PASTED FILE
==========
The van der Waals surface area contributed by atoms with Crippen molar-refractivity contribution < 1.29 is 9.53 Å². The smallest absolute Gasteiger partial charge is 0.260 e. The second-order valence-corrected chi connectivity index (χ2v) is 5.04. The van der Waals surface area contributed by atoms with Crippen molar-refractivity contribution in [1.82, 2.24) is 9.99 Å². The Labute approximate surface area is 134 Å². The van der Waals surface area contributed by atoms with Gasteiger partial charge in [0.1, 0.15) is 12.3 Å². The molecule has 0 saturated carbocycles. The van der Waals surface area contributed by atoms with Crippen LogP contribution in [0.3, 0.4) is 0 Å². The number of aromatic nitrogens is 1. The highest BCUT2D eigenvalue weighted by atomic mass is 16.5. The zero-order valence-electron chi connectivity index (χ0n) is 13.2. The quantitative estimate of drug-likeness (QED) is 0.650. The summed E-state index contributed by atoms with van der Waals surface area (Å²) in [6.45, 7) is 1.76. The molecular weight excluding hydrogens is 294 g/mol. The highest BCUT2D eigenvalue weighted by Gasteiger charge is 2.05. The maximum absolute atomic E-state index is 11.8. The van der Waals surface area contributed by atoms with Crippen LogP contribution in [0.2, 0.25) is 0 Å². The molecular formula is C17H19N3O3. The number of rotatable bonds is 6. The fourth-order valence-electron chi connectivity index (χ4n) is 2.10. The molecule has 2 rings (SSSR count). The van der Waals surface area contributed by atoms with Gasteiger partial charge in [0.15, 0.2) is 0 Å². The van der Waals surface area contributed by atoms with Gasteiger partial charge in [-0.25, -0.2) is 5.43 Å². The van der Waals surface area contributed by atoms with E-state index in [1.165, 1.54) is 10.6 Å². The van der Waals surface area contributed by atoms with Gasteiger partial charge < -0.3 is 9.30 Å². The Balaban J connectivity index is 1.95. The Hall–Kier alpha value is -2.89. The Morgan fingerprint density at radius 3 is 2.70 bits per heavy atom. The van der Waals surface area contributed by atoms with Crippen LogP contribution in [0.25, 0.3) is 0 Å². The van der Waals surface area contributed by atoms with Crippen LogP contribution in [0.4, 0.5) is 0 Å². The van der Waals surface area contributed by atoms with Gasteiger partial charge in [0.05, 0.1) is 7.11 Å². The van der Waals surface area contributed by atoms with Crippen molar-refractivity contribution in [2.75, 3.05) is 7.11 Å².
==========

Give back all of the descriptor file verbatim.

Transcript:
The van der Waals surface area contributed by atoms with Crippen molar-refractivity contribution < 1.29 is 9.53 Å². The smallest absolute Gasteiger partial charge is 0.260 e. The second-order valence-corrected chi connectivity index (χ2v) is 5.04. The van der Waals surface area contributed by atoms with Crippen molar-refractivity contribution in [1.82, 2.24) is 9.99 Å². The Labute approximate surface area is 134 Å². The van der Waals surface area contributed by atoms with Gasteiger partial charge in [0.1, 0.15) is 12.3 Å². The molecule has 0 saturated carbocycles. The van der Waals surface area contributed by atoms with Crippen LogP contribution in [0.3, 0.4) is 0 Å². The number of aromatic nitrogens is 1. The highest BCUT2D eigenvalue weighted by atomic mass is 16.5. The zero-order valence-electron chi connectivity index (χ0n) is 13.2. The quantitative estimate of drug-likeness (QED) is 0.650. The summed E-state index contributed by atoms with van der Waals surface area (Å²) in [6.45, 7) is 1.76. The molecular weight excluding hydrogens is 294 g/mol. The highest BCUT2D eigenvalue weighted by Gasteiger charge is 2.05. The maximum absolute atomic E-state index is 11.8. The van der Waals surface area contributed by atoms with Crippen LogP contribution in [0.2, 0.25) is 0 Å². The molecular formula is C17H19N3O3. The number of rotatable bonds is 6. The fourth-order valence-electron chi connectivity index (χ4n) is 2.10. The molecule has 2 rings (SSSR count). The van der Waals surface area contributed by atoms with Gasteiger partial charge in [0.15, 0.2) is 0 Å². The van der Waals surface area contributed by atoms with Gasteiger partial charge in [-0.25, -0.2) is 5.43 Å². The van der Waals surface area contributed by atoms with E-state index in [1.165, 1.54) is 10.6 Å². The van der Waals surface area contributed by atoms with Gasteiger partial charge < -0.3 is 9.30 Å². The Balaban J connectivity index is 1.95. The Hall–Kier alpha value is -2.89. The Morgan fingerprint density at radius 3 is 2.70 bits per heavy atom. The van der Waals surface area contributed by atoms with Crippen LogP contribution in [0.25, 0.3) is 0 Å². The van der Waals surface area contributed by atoms with Crippen LogP contribution in [0.4, 0.5) is 0 Å². The van der Waals surface area contributed by atoms with Gasteiger partial charge in [0.05, 0.1) is 7.11 Å². The van der Waals surface area contributed by atoms with Crippen molar-refractivity contribution in [2.75, 3.05) is 7.11 Å².